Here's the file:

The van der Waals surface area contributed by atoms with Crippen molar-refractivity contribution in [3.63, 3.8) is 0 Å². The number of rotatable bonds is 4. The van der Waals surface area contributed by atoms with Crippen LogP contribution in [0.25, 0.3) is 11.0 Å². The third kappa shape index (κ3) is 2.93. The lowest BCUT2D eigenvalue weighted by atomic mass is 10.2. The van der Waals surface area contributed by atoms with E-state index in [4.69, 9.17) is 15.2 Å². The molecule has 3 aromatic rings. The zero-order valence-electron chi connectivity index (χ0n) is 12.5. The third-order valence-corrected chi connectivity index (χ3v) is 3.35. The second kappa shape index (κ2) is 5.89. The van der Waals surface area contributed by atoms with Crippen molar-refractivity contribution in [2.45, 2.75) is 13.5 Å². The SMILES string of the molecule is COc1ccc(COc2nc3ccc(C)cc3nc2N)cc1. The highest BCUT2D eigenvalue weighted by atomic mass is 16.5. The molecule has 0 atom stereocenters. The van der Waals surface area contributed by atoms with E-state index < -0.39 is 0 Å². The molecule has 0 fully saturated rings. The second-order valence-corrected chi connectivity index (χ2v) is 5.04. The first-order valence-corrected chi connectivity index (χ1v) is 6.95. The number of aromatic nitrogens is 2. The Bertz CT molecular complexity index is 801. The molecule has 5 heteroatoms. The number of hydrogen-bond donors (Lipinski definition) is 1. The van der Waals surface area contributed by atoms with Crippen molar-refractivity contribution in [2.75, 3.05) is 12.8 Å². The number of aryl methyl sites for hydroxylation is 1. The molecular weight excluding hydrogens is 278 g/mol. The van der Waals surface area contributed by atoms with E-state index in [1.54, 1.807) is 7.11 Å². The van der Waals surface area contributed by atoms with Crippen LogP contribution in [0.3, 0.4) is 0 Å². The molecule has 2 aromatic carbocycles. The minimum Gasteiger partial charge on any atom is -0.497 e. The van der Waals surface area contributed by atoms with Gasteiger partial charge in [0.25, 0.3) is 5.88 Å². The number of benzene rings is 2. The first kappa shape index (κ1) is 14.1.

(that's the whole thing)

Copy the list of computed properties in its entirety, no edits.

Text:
The van der Waals surface area contributed by atoms with Crippen molar-refractivity contribution in [3.63, 3.8) is 0 Å². The number of rotatable bonds is 4. The van der Waals surface area contributed by atoms with Crippen LogP contribution in [0.25, 0.3) is 11.0 Å². The third kappa shape index (κ3) is 2.93. The lowest BCUT2D eigenvalue weighted by atomic mass is 10.2. The van der Waals surface area contributed by atoms with E-state index in [4.69, 9.17) is 15.2 Å². The molecule has 3 aromatic rings. The zero-order valence-electron chi connectivity index (χ0n) is 12.5. The third-order valence-corrected chi connectivity index (χ3v) is 3.35. The second kappa shape index (κ2) is 5.89. The van der Waals surface area contributed by atoms with Crippen molar-refractivity contribution in [2.45, 2.75) is 13.5 Å². The SMILES string of the molecule is COc1ccc(COc2nc3ccc(C)cc3nc2N)cc1. The highest BCUT2D eigenvalue weighted by atomic mass is 16.5. The molecule has 0 atom stereocenters. The van der Waals surface area contributed by atoms with E-state index < -0.39 is 0 Å². The molecule has 0 fully saturated rings. The second-order valence-corrected chi connectivity index (χ2v) is 5.04. The first-order valence-corrected chi connectivity index (χ1v) is 6.95. The number of aromatic nitrogens is 2. The Bertz CT molecular complexity index is 801. The molecule has 5 heteroatoms. The number of hydrogen-bond donors (Lipinski definition) is 1. The van der Waals surface area contributed by atoms with Crippen molar-refractivity contribution in [2.75, 3.05) is 12.8 Å². The number of aryl methyl sites for hydroxylation is 1. The molecular weight excluding hydrogens is 278 g/mol. The van der Waals surface area contributed by atoms with E-state index in [1.54, 1.807) is 7.11 Å². The van der Waals surface area contributed by atoms with Crippen LogP contribution in [0.3, 0.4) is 0 Å². The molecule has 2 aromatic carbocycles. The minimum Gasteiger partial charge on any atom is -0.497 e. The van der Waals surface area contributed by atoms with Gasteiger partial charge in [0.25, 0.3) is 5.88 Å². The number of benzene rings is 2. The first kappa shape index (κ1) is 14.1.